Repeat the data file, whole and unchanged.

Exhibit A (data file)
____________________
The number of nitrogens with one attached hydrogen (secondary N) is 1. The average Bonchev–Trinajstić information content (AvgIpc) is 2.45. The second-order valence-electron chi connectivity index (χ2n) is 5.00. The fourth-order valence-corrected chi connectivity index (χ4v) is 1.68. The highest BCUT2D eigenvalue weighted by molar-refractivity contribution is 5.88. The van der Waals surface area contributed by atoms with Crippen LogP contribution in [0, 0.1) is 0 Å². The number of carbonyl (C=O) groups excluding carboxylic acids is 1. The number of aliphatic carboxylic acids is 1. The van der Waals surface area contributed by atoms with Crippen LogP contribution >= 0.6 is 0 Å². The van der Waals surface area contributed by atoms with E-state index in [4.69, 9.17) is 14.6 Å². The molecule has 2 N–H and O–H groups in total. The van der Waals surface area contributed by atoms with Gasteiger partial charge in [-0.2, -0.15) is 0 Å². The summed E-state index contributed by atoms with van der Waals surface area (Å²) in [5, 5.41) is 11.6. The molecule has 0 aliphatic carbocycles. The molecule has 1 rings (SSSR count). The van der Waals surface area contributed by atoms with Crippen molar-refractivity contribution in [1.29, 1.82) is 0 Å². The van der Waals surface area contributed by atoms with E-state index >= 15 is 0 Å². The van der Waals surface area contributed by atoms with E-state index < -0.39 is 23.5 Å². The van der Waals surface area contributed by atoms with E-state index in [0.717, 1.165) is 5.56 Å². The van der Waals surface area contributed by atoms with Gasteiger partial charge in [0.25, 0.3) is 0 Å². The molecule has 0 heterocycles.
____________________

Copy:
The number of nitrogens with one attached hydrogen (secondary N) is 1. The average Bonchev–Trinajstić information content (AvgIpc) is 2.45. The second-order valence-electron chi connectivity index (χ2n) is 5.00. The fourth-order valence-corrected chi connectivity index (χ4v) is 1.68. The highest BCUT2D eigenvalue weighted by molar-refractivity contribution is 5.88. The van der Waals surface area contributed by atoms with Crippen LogP contribution in [0, 0.1) is 0 Å². The number of carbonyl (C=O) groups excluding carboxylic acids is 1. The number of aliphatic carboxylic acids is 1. The van der Waals surface area contributed by atoms with Crippen LogP contribution >= 0.6 is 0 Å². The van der Waals surface area contributed by atoms with E-state index in [4.69, 9.17) is 14.6 Å². The molecule has 2 N–H and O–H groups in total. The van der Waals surface area contributed by atoms with Gasteiger partial charge in [-0.2, -0.15) is 0 Å². The summed E-state index contributed by atoms with van der Waals surface area (Å²) in [5, 5.41) is 11.6. The molecule has 0 aliphatic carbocycles. The molecule has 1 rings (SSSR count). The van der Waals surface area contributed by atoms with Crippen molar-refractivity contribution in [1.29, 1.82) is 0 Å². The van der Waals surface area contributed by atoms with E-state index >= 15 is 0 Å². The van der Waals surface area contributed by atoms with E-state index < -0.39 is 23.5 Å². The van der Waals surface area contributed by atoms with E-state index in [0.717, 1.165) is 5.56 Å². The van der Waals surface area contributed by atoms with Gasteiger partial charge in [0.25, 0.3) is 0 Å². The molecule has 0 heterocycles.